Tuesday, 1 October 2013

Murgh Badami - an almond curry


I would never until recently have considered  using almonds in a savoury dish.In a pesto yes, but I never dreamed that I would put it in a curry.Read any Spanish cookery book and you will find they use almonds as a thickener for sauces, along with bread and biscuits, and of course as the main player in Ajo blanco, the infusion of garlic milk heavily impregnated with garlic that has a kick like a mule.
Back to the curry though. I took my inspiration from a recipe in Rick Steins book Spain -   Chicken in a mildly spiced saffron, pine nut and almond sauce (Pollo en pepitoria).Having just harvested our almonds  I thought I would try applying them in a savoury capacity, and curry was the first thing that came to mind.
The Portuguese have a secret passion for curry that goes back to Vasco da Gama´s voyages of discovery when they they opened up trade routes.They brought back new spices and Portugal dominated for the best part of a century.Initially used in small quantities due to cost,curry in modern Portuguese recipes is used with a sprinkling of jolly impulsiveness.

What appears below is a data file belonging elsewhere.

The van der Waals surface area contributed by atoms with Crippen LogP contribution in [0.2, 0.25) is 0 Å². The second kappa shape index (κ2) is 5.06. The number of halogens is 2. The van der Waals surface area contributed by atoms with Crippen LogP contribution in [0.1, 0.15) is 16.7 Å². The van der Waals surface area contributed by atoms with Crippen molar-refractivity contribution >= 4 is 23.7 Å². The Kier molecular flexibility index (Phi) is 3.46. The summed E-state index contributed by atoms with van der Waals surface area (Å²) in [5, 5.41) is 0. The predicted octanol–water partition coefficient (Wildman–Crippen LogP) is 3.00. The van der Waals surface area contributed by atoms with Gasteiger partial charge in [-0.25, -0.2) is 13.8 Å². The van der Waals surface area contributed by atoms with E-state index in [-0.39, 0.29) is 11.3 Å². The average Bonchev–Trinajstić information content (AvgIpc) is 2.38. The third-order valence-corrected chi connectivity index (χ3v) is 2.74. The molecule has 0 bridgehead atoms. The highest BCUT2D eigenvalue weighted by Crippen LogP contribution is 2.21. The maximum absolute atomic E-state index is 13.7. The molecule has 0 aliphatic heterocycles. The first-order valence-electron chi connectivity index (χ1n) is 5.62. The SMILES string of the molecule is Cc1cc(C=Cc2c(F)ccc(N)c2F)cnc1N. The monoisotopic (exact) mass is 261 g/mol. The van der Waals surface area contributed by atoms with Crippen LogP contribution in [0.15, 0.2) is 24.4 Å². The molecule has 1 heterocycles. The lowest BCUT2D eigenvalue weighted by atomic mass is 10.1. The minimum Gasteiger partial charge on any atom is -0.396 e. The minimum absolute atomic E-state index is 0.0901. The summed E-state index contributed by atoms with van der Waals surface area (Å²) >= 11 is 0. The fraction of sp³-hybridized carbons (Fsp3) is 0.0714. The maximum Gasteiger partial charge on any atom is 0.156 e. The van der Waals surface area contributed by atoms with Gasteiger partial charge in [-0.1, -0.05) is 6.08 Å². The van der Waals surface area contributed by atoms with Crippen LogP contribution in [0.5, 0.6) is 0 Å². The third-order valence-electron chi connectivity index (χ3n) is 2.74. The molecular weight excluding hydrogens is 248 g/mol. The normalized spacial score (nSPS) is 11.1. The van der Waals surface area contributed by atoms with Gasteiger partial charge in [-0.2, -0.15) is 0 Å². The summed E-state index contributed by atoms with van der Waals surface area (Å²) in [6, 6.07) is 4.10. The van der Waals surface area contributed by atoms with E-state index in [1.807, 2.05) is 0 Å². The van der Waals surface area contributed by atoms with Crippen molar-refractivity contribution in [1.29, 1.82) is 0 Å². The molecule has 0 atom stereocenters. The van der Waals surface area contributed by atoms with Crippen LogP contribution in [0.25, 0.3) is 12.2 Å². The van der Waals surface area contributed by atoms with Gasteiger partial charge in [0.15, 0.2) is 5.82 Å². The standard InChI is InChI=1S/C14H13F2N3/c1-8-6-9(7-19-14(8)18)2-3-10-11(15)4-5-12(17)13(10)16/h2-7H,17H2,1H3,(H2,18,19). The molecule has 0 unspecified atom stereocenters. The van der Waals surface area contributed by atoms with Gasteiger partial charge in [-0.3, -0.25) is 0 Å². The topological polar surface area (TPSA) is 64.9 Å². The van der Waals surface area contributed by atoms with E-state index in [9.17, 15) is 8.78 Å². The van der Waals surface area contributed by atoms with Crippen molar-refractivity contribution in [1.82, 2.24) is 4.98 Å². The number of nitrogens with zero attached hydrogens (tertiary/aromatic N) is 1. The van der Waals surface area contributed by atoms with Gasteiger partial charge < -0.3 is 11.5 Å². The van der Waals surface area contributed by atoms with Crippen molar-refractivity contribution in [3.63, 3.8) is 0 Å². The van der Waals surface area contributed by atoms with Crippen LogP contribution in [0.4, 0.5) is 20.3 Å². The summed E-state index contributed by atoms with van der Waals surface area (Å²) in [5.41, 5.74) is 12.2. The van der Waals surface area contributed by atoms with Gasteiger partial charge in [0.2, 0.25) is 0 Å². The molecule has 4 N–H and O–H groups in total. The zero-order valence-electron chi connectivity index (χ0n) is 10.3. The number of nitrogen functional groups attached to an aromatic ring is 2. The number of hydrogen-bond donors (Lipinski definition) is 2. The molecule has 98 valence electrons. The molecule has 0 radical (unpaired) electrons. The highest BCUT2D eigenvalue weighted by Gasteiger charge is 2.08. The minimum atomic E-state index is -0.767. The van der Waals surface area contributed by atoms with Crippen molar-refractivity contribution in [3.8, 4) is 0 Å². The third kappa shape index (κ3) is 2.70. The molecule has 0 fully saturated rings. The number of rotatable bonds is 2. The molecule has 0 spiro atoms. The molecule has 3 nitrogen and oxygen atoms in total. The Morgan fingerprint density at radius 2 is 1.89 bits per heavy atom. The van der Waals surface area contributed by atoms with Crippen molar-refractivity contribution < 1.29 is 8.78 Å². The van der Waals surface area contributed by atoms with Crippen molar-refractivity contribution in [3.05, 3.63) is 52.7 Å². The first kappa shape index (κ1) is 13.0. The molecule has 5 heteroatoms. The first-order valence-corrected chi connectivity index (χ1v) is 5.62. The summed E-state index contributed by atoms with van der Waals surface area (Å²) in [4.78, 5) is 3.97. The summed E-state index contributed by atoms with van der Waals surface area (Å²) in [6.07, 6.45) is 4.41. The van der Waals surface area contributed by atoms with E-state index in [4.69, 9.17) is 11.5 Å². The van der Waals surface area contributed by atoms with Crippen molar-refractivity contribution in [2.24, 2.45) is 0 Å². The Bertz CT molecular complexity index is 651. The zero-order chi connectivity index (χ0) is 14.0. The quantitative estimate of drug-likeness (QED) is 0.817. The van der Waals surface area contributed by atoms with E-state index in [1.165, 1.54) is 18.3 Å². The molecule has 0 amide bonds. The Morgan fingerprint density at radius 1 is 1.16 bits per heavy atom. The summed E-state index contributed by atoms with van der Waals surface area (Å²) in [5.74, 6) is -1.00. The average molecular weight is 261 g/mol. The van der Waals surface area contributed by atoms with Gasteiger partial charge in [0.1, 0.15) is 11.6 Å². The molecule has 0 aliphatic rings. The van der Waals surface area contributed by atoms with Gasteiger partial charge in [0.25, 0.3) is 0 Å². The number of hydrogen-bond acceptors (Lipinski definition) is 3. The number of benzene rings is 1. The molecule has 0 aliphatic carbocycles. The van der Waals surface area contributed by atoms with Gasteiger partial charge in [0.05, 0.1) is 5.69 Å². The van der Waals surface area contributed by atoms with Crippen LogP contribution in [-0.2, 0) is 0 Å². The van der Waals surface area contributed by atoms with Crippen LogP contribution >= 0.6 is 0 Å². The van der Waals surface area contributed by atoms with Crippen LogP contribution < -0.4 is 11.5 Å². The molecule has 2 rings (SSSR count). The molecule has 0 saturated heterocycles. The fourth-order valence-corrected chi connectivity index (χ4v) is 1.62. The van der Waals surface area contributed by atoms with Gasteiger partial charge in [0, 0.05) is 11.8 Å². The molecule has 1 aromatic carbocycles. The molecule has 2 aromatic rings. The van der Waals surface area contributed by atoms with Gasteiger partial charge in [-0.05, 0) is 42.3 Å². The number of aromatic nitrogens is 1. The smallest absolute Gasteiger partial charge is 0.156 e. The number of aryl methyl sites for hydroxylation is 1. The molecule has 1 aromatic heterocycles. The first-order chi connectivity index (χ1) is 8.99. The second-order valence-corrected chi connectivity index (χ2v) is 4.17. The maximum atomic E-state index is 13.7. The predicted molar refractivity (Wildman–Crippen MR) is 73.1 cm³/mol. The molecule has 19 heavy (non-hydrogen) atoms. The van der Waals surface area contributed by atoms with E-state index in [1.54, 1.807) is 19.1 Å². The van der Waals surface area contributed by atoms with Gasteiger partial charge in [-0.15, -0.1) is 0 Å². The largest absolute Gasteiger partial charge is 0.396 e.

Unlike the usual red, orange and yellow hued Indian curries, this recipe  belongs to one of those not so often talked about “korma” or “shahi” curries. Laden with spices, nuts, cream and almond milk  this category of  recipes have overwhelming influences  of the Mughals, who once invaded India and introduced their love for good food and heavy use of nuts and dry fruits in their cooking.
You may think this recipe sounds rich but it is light and relatively easy and quick to make compared to some of its other siblings. The flavours are prominent and pleasing yet subtle and delicate.
Some recipes use a lot of yogurt or coconut milk, or both together. I used none, but cooked this with a whole lot of almonds to make the silky curry base.